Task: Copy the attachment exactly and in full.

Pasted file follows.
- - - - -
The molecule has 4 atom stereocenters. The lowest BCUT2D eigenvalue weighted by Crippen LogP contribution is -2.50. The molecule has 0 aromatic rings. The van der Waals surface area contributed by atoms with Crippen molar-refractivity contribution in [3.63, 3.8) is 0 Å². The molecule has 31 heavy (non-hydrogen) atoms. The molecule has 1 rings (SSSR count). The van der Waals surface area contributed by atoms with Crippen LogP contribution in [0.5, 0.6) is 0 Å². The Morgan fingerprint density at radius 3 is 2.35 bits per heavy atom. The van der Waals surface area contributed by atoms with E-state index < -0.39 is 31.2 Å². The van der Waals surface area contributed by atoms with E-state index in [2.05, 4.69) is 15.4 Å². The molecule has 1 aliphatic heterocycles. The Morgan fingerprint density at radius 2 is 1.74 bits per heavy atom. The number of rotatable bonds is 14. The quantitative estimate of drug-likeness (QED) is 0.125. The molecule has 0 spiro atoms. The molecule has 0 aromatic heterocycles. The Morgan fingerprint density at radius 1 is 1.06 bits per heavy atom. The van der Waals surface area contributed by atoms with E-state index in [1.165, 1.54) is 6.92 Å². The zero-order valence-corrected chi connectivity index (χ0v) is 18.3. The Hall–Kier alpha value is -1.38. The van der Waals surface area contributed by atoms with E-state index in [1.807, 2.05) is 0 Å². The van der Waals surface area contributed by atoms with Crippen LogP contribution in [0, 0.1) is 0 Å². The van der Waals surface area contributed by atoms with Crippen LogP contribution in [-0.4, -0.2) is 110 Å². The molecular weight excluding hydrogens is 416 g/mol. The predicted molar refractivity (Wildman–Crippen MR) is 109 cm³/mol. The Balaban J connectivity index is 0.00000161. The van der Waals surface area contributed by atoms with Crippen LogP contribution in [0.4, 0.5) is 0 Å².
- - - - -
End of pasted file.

The molecule has 4 atom stereocenters. The lowest BCUT2D eigenvalue weighted by Crippen LogP contribution is -2.50. The molecule has 0 aromatic rings. The van der Waals surface area contributed by atoms with Crippen molar-refractivity contribution in [3.63, 3.8) is 0 Å². The molecule has 31 heavy (non-hydrogen) atoms. The molecule has 1 rings (SSSR count). The van der Waals surface area contributed by atoms with Crippen LogP contribution in [0.5, 0.6) is 0 Å². The Morgan fingerprint density at radius 3 is 2.35 bits per heavy atom. The van der Waals surface area contributed by atoms with E-state index < -0.39 is 31.2 Å². The van der Waals surface area contributed by atoms with E-state index in [2.05, 4.69) is 15.4 Å². The molecule has 1 aliphatic heterocycles. The Morgan fingerprint density at radius 2 is 1.74 bits per heavy atom. The number of rotatable bonds is 14. The quantitative estimate of drug-likeness (QED) is 0.125. The molecule has 0 spiro atoms. The molecule has 0 aromatic heterocycles. The Morgan fingerprint density at radius 1 is 1.06 bits per heavy atom. The van der Waals surface area contributed by atoms with E-state index in [1.165, 1.54) is 6.92 Å². The zero-order valence-corrected chi connectivity index (χ0v) is 18.3. The Hall–Kier alpha value is -1.38. The van der Waals surface area contributed by atoms with E-state index in [1.807, 2.05) is 0 Å². The van der Waals surface area contributed by atoms with Crippen LogP contribution in [0, 0.1) is 0 Å². The van der Waals surface area contributed by atoms with Crippen LogP contribution in [-0.4, -0.2) is 110 Å². The molecular weight excluding hydrogens is 416 g/mol. The predicted molar refractivity (Wildman–Crippen MR) is 109 cm³/mol. The Balaban J connectivity index is 0.00000161. The van der Waals surface area contributed by atoms with Crippen LogP contribution in [0.4, 0.5) is 0 Å².